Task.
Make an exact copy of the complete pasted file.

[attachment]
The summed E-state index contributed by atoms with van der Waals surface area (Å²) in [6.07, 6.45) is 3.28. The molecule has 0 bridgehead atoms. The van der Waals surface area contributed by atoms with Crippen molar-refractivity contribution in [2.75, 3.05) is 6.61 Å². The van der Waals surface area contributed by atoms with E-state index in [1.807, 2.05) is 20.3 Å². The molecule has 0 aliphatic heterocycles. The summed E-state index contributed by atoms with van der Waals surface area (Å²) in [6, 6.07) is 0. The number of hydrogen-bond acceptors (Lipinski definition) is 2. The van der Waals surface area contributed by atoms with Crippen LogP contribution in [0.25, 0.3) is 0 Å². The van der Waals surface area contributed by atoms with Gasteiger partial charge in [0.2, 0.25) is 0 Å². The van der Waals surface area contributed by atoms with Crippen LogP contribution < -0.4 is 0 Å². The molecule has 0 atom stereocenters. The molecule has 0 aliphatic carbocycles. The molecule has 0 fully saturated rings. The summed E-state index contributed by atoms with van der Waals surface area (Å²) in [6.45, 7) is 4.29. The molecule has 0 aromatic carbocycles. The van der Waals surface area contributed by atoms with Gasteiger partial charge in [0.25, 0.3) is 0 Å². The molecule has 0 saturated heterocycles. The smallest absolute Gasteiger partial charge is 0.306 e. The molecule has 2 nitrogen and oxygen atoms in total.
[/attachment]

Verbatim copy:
The summed E-state index contributed by atoms with van der Waals surface area (Å²) in [6.07, 6.45) is 3.28. The molecule has 0 bridgehead atoms. The van der Waals surface area contributed by atoms with Crippen molar-refractivity contribution in [2.75, 3.05) is 6.61 Å². The van der Waals surface area contributed by atoms with E-state index in [1.807, 2.05) is 20.3 Å². The molecule has 0 aliphatic heterocycles. The summed E-state index contributed by atoms with van der Waals surface area (Å²) in [6, 6.07) is 0. The number of hydrogen-bond acceptors (Lipinski definition) is 2. The van der Waals surface area contributed by atoms with Crippen LogP contribution in [0.25, 0.3) is 0 Å². The van der Waals surface area contributed by atoms with Gasteiger partial charge in [0.2, 0.25) is 0 Å². The van der Waals surface area contributed by atoms with Crippen LogP contribution < -0.4 is 0 Å². The molecule has 0 atom stereocenters. The molecule has 0 aliphatic carbocycles. The molecule has 0 fully saturated rings. The summed E-state index contributed by atoms with van der Waals surface area (Å²) in [6.45, 7) is 4.29. The molecule has 0 aromatic carbocycles. The van der Waals surface area contributed by atoms with Gasteiger partial charge in [0.25, 0.3) is 0 Å². The molecule has 0 saturated heterocycles. The smallest absolute Gasteiger partial charge is 0.306 e. The molecule has 2 nitrogen and oxygen atoms in total.